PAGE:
Clearly, the solution is to buy more guns until I truly am unable to remember how many I own. 🙂
JC, MD asks that very question.
My response: “Of course.”
Every person has a right to life, which implies that every person has a right to defend his or her life from harm.
One of the principles of a physician is “first, do no harm“. In my (non-medical) opinion, this is limited to the context of practicing medicine. A doctor should not perform treatment that harms his patients. Seems clear enough.
Outside the practice of medicine, this does not apply — a doctor (like anyone else) would be justified in causing harm (by means of the lawful use of force) in legitimate self-defense
I have no problems with doctors possessing guns, as they have just as much right to protect themselves as does anyone else. In fact, I don’t see why this question should be raised at all, as it’s answer is so self-evident.
The only concerns I might have would be technical ones, like having a gun too near an MRI machine
(PDF), resting on a hot autoclave, or other such things. Of course, incidents of that nature are extremely rare (even with non-gun objects), so it’s quite unlikely that it would occur with guns.
Last weekend I took part in a Fark Party, an event where members of the website Fark.com get together in person.
In this case, we decided to visit the Elsy Pearson range in Casa Grande, AZ. The aerial photograph is a little old, as there is now a range in the upper left where there appears to be cars parked, as well as a range in the lower-right. There’s also a chain-link fence. According to the range description on file with the NRA, it has a 250 yard rifle and pistol line. I eyeballed our range at 150 yards, but I could be mistaken. There was a few other ranges in the complex that may have been longer, but we left to get food before I could investigate further. There was also a shorter (maybe 50 yard) range where a bunch of NFA folks were shooting.
It’s an unsupervised range, with no safety officers. The rules are printed on a big metal sign — there was about six rules, all basically saying “be safe, don’t be an idiot”.
The range is run by the Casa Grande Parks & Recreation Department and is free for public use (having grown up in the San Francisco suburbs, this is nearly unheard of for me!). There’s a nearby range for police use only, but it was much the same as the public range. There is also the Casa Grande Trap Club about a quarter-mile north, for those who prefer shotguns.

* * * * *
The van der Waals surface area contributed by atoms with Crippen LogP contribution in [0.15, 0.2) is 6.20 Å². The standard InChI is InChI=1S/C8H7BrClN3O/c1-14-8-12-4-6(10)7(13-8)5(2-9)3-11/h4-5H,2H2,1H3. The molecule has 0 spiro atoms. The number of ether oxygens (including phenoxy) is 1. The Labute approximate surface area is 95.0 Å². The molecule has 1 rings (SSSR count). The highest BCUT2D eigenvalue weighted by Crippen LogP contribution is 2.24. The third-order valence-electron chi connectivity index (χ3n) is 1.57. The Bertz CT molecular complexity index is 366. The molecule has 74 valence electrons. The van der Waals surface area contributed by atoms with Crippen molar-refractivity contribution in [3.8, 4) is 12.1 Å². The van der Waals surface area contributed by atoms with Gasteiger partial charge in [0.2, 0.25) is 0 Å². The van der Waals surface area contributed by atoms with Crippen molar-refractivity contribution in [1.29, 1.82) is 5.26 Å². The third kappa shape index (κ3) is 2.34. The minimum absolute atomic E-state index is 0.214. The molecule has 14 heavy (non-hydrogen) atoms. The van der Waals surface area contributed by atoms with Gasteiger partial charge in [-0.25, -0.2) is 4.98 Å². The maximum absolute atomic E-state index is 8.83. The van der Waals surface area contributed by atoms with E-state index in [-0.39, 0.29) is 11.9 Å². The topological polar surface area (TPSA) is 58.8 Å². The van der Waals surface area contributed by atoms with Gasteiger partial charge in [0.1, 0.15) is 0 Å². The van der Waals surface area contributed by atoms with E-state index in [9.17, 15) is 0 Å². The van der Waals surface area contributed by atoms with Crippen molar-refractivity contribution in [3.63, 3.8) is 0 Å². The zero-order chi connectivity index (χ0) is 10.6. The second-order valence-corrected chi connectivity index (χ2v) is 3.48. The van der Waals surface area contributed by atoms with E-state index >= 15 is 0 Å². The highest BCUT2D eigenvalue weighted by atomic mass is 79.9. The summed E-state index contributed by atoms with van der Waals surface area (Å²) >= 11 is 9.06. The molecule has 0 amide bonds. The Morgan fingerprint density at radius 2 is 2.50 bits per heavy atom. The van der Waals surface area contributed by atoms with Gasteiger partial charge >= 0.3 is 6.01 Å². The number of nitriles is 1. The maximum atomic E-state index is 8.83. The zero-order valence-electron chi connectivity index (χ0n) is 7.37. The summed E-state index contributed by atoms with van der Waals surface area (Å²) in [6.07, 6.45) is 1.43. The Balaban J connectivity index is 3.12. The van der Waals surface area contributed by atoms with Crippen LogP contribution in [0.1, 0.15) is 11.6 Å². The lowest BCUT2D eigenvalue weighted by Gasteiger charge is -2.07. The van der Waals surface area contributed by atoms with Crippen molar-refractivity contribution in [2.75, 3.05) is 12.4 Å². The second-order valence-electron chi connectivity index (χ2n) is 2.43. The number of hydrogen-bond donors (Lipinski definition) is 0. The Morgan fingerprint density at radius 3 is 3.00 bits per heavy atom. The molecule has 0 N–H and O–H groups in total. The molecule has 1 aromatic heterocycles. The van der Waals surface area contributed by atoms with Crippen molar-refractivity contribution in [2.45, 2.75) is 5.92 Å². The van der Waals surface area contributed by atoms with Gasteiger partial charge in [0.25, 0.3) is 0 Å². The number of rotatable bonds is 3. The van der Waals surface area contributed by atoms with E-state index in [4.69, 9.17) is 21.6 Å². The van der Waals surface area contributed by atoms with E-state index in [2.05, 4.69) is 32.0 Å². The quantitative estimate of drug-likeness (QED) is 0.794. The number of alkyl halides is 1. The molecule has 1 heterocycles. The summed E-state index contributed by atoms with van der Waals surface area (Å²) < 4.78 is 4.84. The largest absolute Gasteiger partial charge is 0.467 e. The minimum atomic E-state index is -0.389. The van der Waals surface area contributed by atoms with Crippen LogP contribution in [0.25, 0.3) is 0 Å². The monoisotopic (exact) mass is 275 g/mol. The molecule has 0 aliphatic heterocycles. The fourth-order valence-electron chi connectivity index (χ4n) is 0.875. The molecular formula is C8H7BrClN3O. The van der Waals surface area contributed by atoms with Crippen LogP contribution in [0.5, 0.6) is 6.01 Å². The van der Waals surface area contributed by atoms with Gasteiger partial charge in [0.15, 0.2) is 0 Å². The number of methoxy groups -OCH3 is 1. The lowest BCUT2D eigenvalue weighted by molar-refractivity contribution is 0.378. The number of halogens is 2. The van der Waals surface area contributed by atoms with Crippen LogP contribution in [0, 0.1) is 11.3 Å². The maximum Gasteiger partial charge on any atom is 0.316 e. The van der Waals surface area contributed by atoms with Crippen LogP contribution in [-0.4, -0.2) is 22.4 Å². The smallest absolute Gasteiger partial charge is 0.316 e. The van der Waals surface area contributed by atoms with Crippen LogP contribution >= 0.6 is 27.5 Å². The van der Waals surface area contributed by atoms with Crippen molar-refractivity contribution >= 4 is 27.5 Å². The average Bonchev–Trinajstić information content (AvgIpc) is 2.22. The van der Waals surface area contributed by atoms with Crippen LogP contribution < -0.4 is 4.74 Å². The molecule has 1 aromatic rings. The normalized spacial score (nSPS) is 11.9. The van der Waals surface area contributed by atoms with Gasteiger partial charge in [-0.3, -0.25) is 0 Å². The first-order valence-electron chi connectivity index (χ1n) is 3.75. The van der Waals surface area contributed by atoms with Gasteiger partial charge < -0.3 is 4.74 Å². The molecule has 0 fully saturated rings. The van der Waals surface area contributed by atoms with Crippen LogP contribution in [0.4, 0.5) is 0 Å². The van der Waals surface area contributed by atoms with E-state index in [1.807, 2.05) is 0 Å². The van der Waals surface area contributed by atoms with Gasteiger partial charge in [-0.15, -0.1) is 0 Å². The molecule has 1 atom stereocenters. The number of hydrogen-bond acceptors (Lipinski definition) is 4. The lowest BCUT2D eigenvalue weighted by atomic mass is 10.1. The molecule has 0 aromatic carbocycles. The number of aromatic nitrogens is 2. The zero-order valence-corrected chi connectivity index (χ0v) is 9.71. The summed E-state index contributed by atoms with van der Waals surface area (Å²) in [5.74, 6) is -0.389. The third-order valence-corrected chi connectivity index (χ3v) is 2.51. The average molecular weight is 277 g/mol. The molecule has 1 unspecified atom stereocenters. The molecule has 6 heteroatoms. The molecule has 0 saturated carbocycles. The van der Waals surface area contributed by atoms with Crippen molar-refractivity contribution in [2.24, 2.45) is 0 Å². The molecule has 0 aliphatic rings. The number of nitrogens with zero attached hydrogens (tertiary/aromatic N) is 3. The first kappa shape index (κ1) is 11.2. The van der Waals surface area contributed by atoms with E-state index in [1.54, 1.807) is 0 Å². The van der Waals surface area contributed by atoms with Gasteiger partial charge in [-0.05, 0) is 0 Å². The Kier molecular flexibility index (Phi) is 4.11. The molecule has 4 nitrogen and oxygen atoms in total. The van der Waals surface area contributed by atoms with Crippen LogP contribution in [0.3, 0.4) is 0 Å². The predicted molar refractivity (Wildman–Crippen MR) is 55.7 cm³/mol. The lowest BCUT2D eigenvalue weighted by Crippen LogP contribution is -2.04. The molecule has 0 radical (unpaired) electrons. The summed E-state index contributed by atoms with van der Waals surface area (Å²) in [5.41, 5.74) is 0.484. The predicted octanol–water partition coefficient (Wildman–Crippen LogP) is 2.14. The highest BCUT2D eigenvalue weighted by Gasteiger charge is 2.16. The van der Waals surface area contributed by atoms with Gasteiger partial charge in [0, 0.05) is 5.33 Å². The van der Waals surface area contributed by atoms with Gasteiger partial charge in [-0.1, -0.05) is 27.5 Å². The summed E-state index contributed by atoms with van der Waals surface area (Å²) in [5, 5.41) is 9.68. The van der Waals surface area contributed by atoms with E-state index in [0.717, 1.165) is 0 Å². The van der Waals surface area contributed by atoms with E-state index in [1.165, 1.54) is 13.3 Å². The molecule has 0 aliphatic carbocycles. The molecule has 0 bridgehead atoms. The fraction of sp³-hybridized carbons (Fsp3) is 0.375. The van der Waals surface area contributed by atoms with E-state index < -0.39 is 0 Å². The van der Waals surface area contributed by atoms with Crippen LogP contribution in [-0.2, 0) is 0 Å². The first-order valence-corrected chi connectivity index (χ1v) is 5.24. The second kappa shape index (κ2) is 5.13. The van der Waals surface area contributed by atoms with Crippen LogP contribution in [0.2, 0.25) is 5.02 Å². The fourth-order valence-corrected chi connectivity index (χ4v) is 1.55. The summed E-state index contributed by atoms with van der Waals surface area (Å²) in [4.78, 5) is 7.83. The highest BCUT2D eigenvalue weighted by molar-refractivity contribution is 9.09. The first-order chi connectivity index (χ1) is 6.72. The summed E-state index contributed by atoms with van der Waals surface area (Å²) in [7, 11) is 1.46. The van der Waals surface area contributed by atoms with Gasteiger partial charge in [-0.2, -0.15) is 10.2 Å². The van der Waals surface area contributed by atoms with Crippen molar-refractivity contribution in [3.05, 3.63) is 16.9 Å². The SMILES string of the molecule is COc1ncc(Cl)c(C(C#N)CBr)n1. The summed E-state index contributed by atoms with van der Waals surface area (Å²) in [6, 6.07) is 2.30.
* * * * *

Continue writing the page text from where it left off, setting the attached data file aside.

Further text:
The public rifle range is simple and spartan (metal roof, concrete benches, and not much else), but well-maintained. Large berms serve as backstops, and there’s a Big Honking Hill beyond the berms to catch any stray bullets. Unfortunately, air moving down the hill created some gusty winds at times, but not much cross breezes, so it didn’t really affect accuracy.
I didn’t look closely, but the range doesn’t seem to have any “facilities” — no bathrooms, no soda machines, etc. I don’t know if the range even has electricity running to it, but I doubt it.
There doesn’t appear to be any restrictions on the type of firearms used (though I wouldn’t be surprised if they restricted tracers and incendiary rounds for obvious fire safety reasons) — there was a bunch of folks with full-auto at range just north of us. From the look of things, it was a bunch of NFA owners having fun on a Sunday afternoon, rather than a match. No police cars were evident and a variety of guns (from heavy machine guns to MP5SDs) were being fired, so it didn’t seem to be cops either. It was refreshing to see so many NFA owners out there.
It’s a bit out of the way, but if you go South on South Isom Road from the intersection of West Arcia Road for about a half mile, it’ll be on your left. The Google Maps are accurate, as was the GPS (Garmin StreetPilot c330 — a device worth its weight in gold!) directions taking me to that intersection. Both Isom and Arcia are unpaved roads, but are smooth and well-maintained. My Toyota Camry had no trouble, nor did the Toyota Yaris and Hyundai Tiburon belonging to other members of the party.
If you find yourself in the vicinity of Casa Grande, the Elsy Pearson range is a well-maintained, clean, and free place to shoot. It’s nothing fancy, but ranges don’t need to be.